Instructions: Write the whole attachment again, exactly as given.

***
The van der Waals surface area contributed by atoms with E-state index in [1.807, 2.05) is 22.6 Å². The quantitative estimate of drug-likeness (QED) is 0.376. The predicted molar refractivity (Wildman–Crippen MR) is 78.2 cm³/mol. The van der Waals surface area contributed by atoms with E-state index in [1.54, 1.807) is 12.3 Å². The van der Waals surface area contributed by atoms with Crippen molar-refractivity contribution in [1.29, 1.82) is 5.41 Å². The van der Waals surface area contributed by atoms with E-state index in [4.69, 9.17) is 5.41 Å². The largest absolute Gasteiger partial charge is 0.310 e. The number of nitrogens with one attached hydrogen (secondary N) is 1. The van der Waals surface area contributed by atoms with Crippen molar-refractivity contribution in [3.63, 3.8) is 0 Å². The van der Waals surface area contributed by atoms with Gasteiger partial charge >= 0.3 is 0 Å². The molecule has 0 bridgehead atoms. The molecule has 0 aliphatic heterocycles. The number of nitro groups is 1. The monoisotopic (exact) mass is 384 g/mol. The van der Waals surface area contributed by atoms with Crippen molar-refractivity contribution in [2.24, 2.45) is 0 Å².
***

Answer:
The van der Waals surface area contributed by atoms with E-state index in [1.807, 2.05) is 22.6 Å². The quantitative estimate of drug-likeness (QED) is 0.376. The predicted molar refractivity (Wildman–Crippen MR) is 78.2 cm³/mol. The van der Waals surface area contributed by atoms with E-state index in [1.54, 1.807) is 12.3 Å². The van der Waals surface area contributed by atoms with Crippen molar-refractivity contribution in [1.29, 1.82) is 5.41 Å². The van der Waals surface area contributed by atoms with E-state index in [4.69, 9.17) is 5.41 Å². The largest absolute Gasteiger partial charge is 0.310 e. The number of nitrogens with one attached hydrogen (secondary N) is 1. The van der Waals surface area contributed by atoms with Crippen molar-refractivity contribution in [3.63, 3.8) is 0 Å². The van der Waals surface area contributed by atoms with Gasteiger partial charge >= 0.3 is 0 Å². The molecule has 0 bridgehead atoms. The molecule has 0 aliphatic heterocycles. The number of nitro groups is 1. The monoisotopic (exact) mass is 384 g/mol. The van der Waals surface area contributed by atoms with Crippen molar-refractivity contribution in [2.24, 2.45) is 0 Å².